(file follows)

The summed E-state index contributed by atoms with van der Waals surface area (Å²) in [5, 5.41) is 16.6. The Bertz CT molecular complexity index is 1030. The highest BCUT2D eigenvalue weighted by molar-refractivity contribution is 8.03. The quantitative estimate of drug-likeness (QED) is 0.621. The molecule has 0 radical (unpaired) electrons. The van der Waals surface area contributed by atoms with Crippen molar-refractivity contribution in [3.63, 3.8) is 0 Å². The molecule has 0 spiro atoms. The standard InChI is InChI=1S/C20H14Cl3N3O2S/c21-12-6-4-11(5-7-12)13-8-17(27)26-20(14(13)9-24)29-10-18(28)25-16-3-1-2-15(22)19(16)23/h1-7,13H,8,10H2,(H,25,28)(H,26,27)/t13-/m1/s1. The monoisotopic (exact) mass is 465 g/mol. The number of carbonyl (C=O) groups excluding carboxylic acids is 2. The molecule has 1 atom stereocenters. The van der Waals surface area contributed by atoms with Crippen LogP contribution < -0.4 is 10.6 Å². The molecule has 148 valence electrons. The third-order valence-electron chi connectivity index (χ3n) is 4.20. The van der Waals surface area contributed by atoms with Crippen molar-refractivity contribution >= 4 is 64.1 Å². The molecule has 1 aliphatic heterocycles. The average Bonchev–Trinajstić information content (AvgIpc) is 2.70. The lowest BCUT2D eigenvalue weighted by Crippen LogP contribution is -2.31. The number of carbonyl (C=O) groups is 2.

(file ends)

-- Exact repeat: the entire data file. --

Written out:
The summed E-state index contributed by atoms with van der Waals surface area (Å²) in [5, 5.41) is 16.6. The Bertz CT molecular complexity index is 1030. The highest BCUT2D eigenvalue weighted by molar-refractivity contribution is 8.03. The quantitative estimate of drug-likeness (QED) is 0.621. The molecule has 0 radical (unpaired) electrons. The van der Waals surface area contributed by atoms with Crippen molar-refractivity contribution in [3.63, 3.8) is 0 Å². The molecule has 0 spiro atoms. The standard InChI is InChI=1S/C20H14Cl3N3O2S/c21-12-6-4-11(5-7-12)13-8-17(27)26-20(14(13)9-24)29-10-18(28)25-16-3-1-2-15(22)19(16)23/h1-7,13H,8,10H2,(H,25,28)(H,26,27)/t13-/m1/s1. The monoisotopic (exact) mass is 465 g/mol. The number of carbonyl (C=O) groups excluding carboxylic acids is 2. The molecule has 1 atom stereocenters. The van der Waals surface area contributed by atoms with Crippen LogP contribution < -0.4 is 10.6 Å². The molecule has 148 valence electrons. The third-order valence-electron chi connectivity index (χ3n) is 4.20. The van der Waals surface area contributed by atoms with Crippen molar-refractivity contribution >= 4 is 64.1 Å². The molecule has 1 aliphatic heterocycles. The average Bonchev–Trinajstić information content (AvgIpc) is 2.70. The lowest BCUT2D eigenvalue weighted by Crippen LogP contribution is -2.31. The number of carbonyl (C=O) groups is 2.